By Ashley Pérez
My third novel is about disasters. The disaster that catalyzes many of the events—a 1937 school explosion in New London, Texas—captured international media attention at the time. A more pervasive disaster—systemic racial inequality and unequal access to opportunity—didn’t raise an eyebrow.
Before the explosion, New London was seen as one of the luckiest towns in the country. A small farming village made suddenly prosperous by the discovery of oil, New London was spared the worst effects of the Great Depression. In fact, tax revenues from oil production were what made the building of the New London school possible. It was described in newspapers as “the richest rural school in the world.” At a time when schools in other communities could barely pay their teachers half wages, the New London school had chemistry laboratories, a home economics cottage with a suite of electric sewing machines, musical instruments and band uniforms for all the children, sports, foreign languages and fine arts, even college-credit courses. These opportunities were remarkable for the time and in that they were made available to the many children of the oilfield workers who flooded the area in search of work.
In the end, more than 200 of these children were killed. The estimate is 217, although it’s impossible to know for sure. Many of the bodies were not identifiable or intact after the explosion, meaning that identifications depended on the recovery of personal objects or body parts that had unique characteristics (scars, birthmarks, and the like). In addition, the oilfield workers in New London came and went at all times of the year, meaning that it was hard to know who was enrolled at the time of the explosion. Some families that lost children simply collected the bodies of their kids, packed up, and drove out of town, heading back toward West Texas or Oklahoma or wherever they called home. A systematic record of recovered bodies was not established until hours after the explosion, meaning that some dead children may not have been included in the final count.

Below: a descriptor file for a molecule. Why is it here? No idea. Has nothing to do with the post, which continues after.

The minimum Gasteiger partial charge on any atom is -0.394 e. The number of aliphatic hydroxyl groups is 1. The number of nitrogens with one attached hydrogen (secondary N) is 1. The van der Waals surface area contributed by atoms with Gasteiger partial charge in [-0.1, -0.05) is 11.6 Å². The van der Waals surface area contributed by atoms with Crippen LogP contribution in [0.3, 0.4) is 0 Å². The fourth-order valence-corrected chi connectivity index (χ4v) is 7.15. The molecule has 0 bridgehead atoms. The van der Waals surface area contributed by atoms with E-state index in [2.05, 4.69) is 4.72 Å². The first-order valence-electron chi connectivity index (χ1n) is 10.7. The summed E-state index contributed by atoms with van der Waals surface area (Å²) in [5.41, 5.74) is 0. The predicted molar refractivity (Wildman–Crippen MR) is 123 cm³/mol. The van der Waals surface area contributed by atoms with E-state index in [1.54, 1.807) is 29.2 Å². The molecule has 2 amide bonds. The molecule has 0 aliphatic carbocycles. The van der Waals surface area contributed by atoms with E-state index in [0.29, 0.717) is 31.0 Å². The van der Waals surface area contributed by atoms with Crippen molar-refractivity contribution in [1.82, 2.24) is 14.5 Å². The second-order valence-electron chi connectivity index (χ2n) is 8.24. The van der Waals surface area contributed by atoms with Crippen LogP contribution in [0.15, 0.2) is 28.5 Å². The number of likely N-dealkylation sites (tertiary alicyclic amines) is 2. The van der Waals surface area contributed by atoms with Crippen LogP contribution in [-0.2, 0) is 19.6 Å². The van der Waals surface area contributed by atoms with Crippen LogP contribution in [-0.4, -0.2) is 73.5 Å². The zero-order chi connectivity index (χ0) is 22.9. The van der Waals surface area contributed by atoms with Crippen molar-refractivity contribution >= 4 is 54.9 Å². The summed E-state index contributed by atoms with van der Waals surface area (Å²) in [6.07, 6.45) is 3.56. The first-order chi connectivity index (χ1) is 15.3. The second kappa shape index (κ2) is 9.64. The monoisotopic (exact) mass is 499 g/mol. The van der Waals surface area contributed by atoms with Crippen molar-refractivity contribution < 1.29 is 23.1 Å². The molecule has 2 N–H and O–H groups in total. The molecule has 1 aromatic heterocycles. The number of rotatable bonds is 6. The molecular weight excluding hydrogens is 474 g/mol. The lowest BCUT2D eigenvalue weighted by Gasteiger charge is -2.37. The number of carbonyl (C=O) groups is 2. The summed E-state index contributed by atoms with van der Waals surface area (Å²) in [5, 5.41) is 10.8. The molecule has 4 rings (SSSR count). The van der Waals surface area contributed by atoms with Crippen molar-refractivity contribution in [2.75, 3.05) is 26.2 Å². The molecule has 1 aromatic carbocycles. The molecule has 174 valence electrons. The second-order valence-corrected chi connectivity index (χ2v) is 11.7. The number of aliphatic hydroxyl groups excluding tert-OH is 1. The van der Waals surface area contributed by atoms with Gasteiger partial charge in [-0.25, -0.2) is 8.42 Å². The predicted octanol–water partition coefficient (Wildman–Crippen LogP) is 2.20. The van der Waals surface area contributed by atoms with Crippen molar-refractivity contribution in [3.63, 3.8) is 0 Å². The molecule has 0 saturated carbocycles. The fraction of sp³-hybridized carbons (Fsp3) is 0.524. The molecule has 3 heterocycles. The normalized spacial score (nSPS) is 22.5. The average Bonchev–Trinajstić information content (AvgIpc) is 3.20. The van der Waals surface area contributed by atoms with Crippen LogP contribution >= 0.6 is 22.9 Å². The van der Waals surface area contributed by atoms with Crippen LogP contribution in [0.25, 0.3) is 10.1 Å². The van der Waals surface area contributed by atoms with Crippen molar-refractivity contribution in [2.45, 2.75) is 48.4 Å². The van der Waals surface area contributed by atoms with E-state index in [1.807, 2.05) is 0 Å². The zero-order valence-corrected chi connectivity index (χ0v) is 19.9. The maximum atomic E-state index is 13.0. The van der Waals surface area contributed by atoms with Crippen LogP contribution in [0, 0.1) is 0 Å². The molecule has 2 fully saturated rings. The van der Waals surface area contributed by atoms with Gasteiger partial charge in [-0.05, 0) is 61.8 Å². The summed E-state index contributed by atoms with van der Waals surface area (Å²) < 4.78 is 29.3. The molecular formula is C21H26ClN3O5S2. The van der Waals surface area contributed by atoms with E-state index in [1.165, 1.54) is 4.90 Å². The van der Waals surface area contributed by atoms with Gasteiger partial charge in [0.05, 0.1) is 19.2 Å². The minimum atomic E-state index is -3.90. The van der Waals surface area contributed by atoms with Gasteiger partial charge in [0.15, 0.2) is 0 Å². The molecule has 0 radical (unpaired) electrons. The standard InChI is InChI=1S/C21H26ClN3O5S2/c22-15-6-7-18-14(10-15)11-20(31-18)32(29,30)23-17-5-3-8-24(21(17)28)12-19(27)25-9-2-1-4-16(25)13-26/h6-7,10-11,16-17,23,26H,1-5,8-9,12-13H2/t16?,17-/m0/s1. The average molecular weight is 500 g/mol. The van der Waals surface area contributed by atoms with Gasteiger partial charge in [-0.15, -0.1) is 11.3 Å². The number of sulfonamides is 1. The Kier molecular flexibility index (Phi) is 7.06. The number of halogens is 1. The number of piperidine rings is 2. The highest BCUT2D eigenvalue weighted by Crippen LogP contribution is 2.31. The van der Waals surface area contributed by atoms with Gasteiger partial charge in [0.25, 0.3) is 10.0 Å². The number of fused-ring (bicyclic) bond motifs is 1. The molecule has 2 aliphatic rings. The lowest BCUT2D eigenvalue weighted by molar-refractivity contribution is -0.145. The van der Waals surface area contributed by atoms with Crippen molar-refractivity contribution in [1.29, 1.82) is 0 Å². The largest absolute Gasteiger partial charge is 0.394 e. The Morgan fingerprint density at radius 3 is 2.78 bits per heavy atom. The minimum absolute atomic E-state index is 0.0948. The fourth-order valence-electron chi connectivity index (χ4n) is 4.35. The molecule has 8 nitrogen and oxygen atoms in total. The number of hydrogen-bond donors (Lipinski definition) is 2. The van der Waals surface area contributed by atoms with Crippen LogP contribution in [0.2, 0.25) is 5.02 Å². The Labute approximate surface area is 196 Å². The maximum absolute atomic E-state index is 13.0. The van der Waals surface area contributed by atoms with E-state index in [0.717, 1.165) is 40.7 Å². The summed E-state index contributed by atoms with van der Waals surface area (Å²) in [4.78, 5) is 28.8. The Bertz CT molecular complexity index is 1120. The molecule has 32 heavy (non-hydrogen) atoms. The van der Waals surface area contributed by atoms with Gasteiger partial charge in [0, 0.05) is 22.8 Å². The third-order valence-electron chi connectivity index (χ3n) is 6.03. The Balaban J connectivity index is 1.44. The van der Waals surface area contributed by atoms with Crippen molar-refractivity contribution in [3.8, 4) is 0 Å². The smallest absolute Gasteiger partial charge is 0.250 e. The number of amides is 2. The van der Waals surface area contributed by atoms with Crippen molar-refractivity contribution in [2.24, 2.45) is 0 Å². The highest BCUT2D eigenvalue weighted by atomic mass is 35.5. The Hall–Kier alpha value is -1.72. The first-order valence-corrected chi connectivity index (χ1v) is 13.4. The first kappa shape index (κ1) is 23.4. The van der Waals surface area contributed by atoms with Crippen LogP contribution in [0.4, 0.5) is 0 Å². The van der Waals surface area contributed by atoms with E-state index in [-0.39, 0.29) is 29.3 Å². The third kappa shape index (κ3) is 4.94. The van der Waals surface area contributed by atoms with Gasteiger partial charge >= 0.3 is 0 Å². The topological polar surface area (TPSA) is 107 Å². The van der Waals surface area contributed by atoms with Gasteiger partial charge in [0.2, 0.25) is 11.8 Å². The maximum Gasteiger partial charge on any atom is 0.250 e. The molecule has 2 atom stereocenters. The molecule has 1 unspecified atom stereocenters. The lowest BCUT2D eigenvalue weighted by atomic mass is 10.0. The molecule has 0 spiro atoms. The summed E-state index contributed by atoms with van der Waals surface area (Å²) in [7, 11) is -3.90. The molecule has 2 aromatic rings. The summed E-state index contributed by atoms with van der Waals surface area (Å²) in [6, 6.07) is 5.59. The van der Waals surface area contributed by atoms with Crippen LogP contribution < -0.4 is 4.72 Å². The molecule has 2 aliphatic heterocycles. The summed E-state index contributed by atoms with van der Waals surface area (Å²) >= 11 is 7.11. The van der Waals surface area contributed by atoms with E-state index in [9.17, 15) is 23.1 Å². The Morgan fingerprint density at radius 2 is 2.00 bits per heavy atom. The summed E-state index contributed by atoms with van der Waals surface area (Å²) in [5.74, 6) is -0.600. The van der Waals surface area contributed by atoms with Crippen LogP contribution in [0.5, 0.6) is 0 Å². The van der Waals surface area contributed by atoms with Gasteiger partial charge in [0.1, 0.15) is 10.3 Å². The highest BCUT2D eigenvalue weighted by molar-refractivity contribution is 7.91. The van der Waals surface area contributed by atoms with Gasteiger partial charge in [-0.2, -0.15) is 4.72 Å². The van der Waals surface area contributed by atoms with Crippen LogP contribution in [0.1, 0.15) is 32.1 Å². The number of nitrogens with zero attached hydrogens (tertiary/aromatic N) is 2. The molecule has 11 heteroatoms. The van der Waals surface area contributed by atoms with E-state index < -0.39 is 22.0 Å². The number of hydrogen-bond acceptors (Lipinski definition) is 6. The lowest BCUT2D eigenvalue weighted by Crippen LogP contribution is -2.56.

As I learned more about the disaster, I found myself returning to a question: what might the New London explosion have meant for black Americans whose children were spared precisely because of their exclusion from the state-of-the-art white school? The oral histories and documentary materials on the explosion make no reference to African American experiences. This kind of exclusion was typical of the time; news in the black community—whether good or bad—rarely received coverage. In many ways, then, the novel narrates from a gap or a silence in the historical record, imagining possibilities based on other histories and on the dynamics between the characters I invent. (I talk about gaps in the historical record a bit more here.)